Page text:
But it *is*. The entire systems is setup so that you are supposed to use your house as an ATM. And anything else you can use.

The sad fact is our economy is built on credit. If people really started saving money, the economy would crash like you wouldn't believe.
 
2013-11-11 01:06:26 AM  

Opiate of the Lasses: They should do like other countries and only allow citizens to own property. Foreigners can lease.


This I'd love to see.
 
das
2013-11-11 04:37:30 AM  
Dumb people get screwed over.
Read a history book.
 
2013-11-11 06:03:17 AM  

Opiate of the Lasses: NetOwl: 1. Buy a house you can afford.
2. Pay it off within ten years.  (If you can't, then you can't afford that house.)
3. Profit, since you don't have to pay for housing every month anymore.
4. (Optional)  Repeat steps one through three while letting someone else rent the house you already own.


Easy.  A mortgage on a small house isn't much more expensive each month than a two-bedroom apartment.

The problem with this is when you live somewhere "desirable" like say the Bay Area.


If you can't afford to live there, it's not desirable for you.

Then the workers in the local community are competing with Chinese all-cash buyers and other forms of (usually foreign) money launderers looking to park their money in American real estate, with no intention to occupy.

They should do like other countries and only allow citizens to own property. Foreigners can lease.


That is a horrible idea.
 
2013-11-11 07:24:43 AM  

Snarcoleptic_Hoosier: Debeo Summa Credo:
Why is it "rigging the game"? Many mortgages in the US already ARE non-recourse.

Forcing all new loans to be non-recourse will make lenders more diligent. However don't complain then when rates go up and it's harder to get a loan.

I would consider that as an acceptable trade off to reducing the social engineering bubble. Yes, ideally, everyone should be able to afford a home (as in the literal building), but that requires an informed populace willing to put off present benefits for future ones and be able to determine their own risk tolerances. I'm not optimistic enough to believe that is ever a realistic scenario, so the cost should reflect the risk. House financing becomes a low profit margin situation since buyers who do qualify are capable of switching lenders and the market stabilizes into what it was BEFORE the concept of "investment home".

That being said, I support an expanded social program to provide assistance with housing (living in a fixed residence) for those unable to qualify.

I know you're a bit more on the conservative side than I am, but I don't believe you to be an idiot. Any critiques or criticisms are welcome.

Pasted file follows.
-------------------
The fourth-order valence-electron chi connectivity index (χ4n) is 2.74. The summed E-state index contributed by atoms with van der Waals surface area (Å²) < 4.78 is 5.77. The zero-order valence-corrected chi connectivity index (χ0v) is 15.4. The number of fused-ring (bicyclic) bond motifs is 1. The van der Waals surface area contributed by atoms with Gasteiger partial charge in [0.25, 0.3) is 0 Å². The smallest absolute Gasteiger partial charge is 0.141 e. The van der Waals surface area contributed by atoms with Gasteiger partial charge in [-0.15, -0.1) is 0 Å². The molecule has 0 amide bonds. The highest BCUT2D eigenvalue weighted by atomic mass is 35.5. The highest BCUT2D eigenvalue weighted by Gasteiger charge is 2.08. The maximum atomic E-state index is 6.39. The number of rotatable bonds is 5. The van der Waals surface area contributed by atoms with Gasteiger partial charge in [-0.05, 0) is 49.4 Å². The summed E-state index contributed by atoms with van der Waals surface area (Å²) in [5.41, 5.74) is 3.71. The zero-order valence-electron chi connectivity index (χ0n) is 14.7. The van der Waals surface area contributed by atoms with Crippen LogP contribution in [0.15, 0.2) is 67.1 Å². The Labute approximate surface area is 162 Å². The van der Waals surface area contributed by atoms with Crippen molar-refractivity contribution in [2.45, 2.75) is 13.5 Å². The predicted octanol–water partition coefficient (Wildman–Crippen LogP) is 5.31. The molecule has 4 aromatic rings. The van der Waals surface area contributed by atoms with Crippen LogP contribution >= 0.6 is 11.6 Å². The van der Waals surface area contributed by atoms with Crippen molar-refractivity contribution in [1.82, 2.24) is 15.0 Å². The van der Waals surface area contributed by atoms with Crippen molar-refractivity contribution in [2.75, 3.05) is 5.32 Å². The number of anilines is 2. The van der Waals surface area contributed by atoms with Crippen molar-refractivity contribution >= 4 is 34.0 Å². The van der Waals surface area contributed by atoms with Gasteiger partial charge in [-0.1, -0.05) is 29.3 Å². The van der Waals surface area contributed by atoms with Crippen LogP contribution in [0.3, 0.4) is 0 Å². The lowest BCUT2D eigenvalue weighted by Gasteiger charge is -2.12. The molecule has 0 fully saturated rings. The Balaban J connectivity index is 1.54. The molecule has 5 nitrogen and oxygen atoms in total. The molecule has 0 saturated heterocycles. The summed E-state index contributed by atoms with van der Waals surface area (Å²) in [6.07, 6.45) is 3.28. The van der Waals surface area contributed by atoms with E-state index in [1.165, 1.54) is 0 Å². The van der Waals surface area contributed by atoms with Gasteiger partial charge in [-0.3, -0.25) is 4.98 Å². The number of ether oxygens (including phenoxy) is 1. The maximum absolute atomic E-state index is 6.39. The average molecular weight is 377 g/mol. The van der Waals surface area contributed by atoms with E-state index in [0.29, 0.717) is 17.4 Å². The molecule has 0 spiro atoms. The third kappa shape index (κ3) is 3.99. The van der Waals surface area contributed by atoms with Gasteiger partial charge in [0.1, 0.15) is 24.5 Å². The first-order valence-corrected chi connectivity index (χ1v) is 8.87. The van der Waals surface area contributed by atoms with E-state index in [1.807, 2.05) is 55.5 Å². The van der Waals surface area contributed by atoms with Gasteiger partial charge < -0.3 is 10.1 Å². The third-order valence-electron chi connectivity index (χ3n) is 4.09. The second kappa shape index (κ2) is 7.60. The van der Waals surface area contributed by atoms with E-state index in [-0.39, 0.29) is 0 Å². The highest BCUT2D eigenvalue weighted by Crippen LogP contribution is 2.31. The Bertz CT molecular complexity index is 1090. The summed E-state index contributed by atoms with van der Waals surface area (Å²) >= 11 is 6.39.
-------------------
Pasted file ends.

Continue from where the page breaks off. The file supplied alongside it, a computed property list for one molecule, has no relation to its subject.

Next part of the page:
Yeah, I agree that it's a reasonable trade-off for making new loans non recourse prospectively. I was taking issue with the other guy's comment that recourse loans are "rigging the game".

One critique would be that making auto loans non-recourse would be tougher, as its a depreciating asset used for collateral. I believe most car loans are recourse now.
 
2013-11-11 08:34:48 AM  

realmolo: pounddawg: Your house is not an ATM.

But it *is*. The entire systems is setup so that you are supposed to use your house as an ATM. And anything else you can use.

The sad fact is our economy is built on credit. If people really started saving money, the economy would crash like you wouldn't believe.



Yes, because it's not like savings fuel investment or anything like that.  Money stuffed in the mattress is dead money.  Money put towards stocks/bonds etc. is being pumped right back into the economy.
 
2013-11-11 11:38:20 AM  
2006. Home prices are going up and will always go up.

2013. Home prices are going down and will always go down.

uit.guggenheiminvestments.com

3.bp.blogspot.com

//Yesterday I received the first HELOC offer in a decade. It was weird. I had to check to see if I fell into some wormhole into 2006 or something
 
2013-11-11 11:45:20 AM  

Snarcoleptic_Hoosier: Make the entire country non-recourse for mortgage and auto loans. That stops a LOT of this floating crap and the increase in interest rates pushes the super-subprime buyers out of the market and forces the lenders to be much more diligent in who they approve.

A house is a place to live and build long term equity (with an eventual goal of reduced costs of occupation). It is not a checkbook.


I assume if they did that the mortgage insurance borrowers with less than a 20% downpayment currently pay to protect the bank against default would go to a policy that protects the homeowner against their house going underwater, and not much would change.
 
Displayed 50 of 52 comments


Oldest | « | 1 | 2 | » | Newest | Show all


View Voting Results: Smartest and Funniest

This thread is archived, and closed to new comments.

Continue Farking
Submit a Link »
On Twitter








In Other Media
  1. Links are submitted by members of the Fark community.

  2. When community members submit a link, they also write a custom headline for the story.

  3. Other Farkers comment on the links. This is the number of comments. Click here to read them.

  4. Click here to submit a link.

Report